American Muslims Volunteer to Guard Jewish Centers Under Threat
Right now many readers in the United States may agree that it seems as though there is an increasingly visible and unrestrained pattern of hate crimes sweeping the nation. Not only have anti-Muslim hate groups been multiplying over the past year, but in the last couple months Jewish Americans have become targets of hate-motivated attacks.
A previous Care2 report detailed this trend, which included the mass desecration of a historically Jewish cemetery in Missouri and a series of bomb threats made against Jewish community centers in a variety of states.
Sadly, since then these types of threats have only continued. Two other Jewish cemeteries, one in Philadelphia and the another in Rochester, have also been heavily vandalized, with hundreds of headstones being turned over.
In viewing these events, it may appear that the United States is becoming more divided and hateful toward each other by the day. And while, yes, hate groups seem to be newly emboldened, these incidents are resulting in consequences anti-Semites and xenophobes may not have anticipated.
Former Marine Tayyib Rashid, after learning of these threats and attacks against the Jewish community, took to Twitter to pledge his support his fellow Americans.
I’m a #MuslimMarine in Chicagoland area. If your synagogue or Jewish cemetery needs someone to stand guard, count me in. Islam requires it.
— The Muslim Marine (@MuslimMarine) February 27, 2017
After the tweet spread through social media, Rashid posted a Periscope video saying his heart had been warmed to see Americans from a variety faiths and backgrounds expressing their support for him and solidarity for his cause. “It lets me know that … the American people are good people, that we want and we desire peace; we want and we desire justice. And do respect one another,” Rashid says.
He goes on to ask that Muslims reach out to fellow Americans from other faiths and communities to address the “recent atrocities” targeting Jewish people and institutions. Rashid’s moving tweet and video statement stirred a number of other Muslims on social media to make similar pledges, including Emmy Award winner Momin Bhatti.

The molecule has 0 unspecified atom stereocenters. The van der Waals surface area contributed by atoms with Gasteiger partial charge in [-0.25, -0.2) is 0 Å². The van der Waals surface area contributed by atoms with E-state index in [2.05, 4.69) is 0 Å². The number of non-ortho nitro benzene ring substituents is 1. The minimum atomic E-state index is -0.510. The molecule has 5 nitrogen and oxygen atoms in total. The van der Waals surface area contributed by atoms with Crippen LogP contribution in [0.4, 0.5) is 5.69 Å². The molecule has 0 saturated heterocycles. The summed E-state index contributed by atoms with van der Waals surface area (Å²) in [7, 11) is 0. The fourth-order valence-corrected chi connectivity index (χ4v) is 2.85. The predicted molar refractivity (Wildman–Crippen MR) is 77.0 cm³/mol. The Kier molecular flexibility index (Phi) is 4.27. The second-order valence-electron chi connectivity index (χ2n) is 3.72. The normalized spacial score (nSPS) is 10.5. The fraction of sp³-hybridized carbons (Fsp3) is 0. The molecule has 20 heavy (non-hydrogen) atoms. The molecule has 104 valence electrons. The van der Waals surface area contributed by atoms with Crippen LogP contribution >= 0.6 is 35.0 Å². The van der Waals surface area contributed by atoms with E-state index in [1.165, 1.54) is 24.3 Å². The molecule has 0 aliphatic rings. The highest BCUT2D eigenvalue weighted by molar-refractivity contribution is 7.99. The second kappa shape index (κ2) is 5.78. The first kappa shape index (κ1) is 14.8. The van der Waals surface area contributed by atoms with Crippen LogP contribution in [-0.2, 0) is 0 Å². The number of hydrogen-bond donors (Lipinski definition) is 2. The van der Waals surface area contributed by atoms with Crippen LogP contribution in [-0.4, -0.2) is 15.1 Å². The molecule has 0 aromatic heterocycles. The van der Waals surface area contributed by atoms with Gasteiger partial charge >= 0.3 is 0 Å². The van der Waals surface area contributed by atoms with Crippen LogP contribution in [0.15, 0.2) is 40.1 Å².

I’m a Muslim in #Harrisburg. If your synagogue or community center needs someone 2 stand guard, I will stand guard 4 you. Islam requires it.
— Momin (@BhattiMomin) February 28, 2017
Muslims have also rallied behind their fellow Jewish Americans in other ways. An online crowdfunding campaign begun by Linda Sarsour and Tarek El-Messidi this week aimed at raising $20,000 to go toward repairs for the vandalized cemetery in Missouri. In just 24 hours, they were stunned to find that $80,000 had been pledged already.
Presently, more than $156,000 has been donated to the campaign. Sarsour and El-Messidi say these extra funds will go toward fixing other Jewish cemeteries, like those in Pennsylvania and New York, that have faced desecration.
It is a popular thought that Muslims and Jews have long been at odds; this, however, is not accurate. The two groups have a history of cultural cooperation going back centuries – this is often overlooked in light of the Palestine-Israel issue which is ultimately political, not religious, in nature.
At the end of the day, most Americans (and people in general) want to live and let live. These acts of hate and persecution are the doings of a small minority; hopefully, in this age of uncertainty and fear, Americans will look to the acts of individuals like Tayyib Rashid and those who have followed his call for solidarity as examples of what this nation is truly about.
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